As a Colombian, a Hispanic, and Latina woman, my sense of self is consistently whitewashed. Throughout my life, I have actively rejected and whitewashed these parts of my identity. Being a child of immigrants and living in a country that alienates half of who I am, I shrouded my identity to fit in. Shying away from a mother and her thick accent, mispronouncing my last name to avoid awkward questions. I’ve changed how I looked, from my hair to my clothes. But not anymore.
Now I fight against these prejudices and celebrate this heritage. Previously negative stigmas are now the basis of depicting the beauty and positive energy that my family and country possess.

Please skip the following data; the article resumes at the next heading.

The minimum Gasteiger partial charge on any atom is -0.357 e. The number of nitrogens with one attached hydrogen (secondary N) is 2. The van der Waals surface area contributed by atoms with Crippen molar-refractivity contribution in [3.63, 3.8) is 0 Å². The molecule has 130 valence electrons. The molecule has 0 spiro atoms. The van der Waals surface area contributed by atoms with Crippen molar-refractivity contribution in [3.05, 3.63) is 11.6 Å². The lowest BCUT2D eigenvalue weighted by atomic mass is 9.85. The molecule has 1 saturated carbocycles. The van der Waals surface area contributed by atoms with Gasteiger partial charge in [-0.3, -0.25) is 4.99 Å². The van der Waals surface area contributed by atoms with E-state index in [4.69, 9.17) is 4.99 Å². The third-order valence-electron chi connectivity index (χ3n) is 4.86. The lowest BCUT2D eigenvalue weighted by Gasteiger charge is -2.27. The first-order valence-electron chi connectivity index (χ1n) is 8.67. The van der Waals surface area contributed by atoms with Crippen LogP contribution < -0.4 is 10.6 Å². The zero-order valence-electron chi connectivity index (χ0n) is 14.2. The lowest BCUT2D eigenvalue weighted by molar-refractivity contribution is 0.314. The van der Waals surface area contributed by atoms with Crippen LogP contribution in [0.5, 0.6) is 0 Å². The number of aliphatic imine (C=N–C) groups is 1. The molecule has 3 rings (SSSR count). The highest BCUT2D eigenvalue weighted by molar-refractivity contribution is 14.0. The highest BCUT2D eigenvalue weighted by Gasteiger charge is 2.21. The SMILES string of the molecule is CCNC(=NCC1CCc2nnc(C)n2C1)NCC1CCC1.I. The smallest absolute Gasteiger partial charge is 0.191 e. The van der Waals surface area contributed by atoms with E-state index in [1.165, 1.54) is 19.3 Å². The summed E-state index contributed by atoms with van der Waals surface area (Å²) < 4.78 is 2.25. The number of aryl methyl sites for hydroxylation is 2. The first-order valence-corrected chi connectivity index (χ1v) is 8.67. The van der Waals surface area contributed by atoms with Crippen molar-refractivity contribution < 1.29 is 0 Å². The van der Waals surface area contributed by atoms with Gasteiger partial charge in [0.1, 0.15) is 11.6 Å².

Through the exploration of my memories, I bring attention to the inherent beauty as well as the culture that lies in them. To achieve this I research extensively to gain a better insight of the heritage I once disregarded. Utilizing this research I exhibit objects of personal nostalgia in installations, guiding my viewers into spaces of my choosing and allowing the establishment of a universal narrative as my audience reflect upon their own experiences.
I am done opposing who I am and my family’s history. Through this admission, I can finally begin to embrace and proclaim who I am. My works are products of my recollections, charged by a desire to connect with the people around me.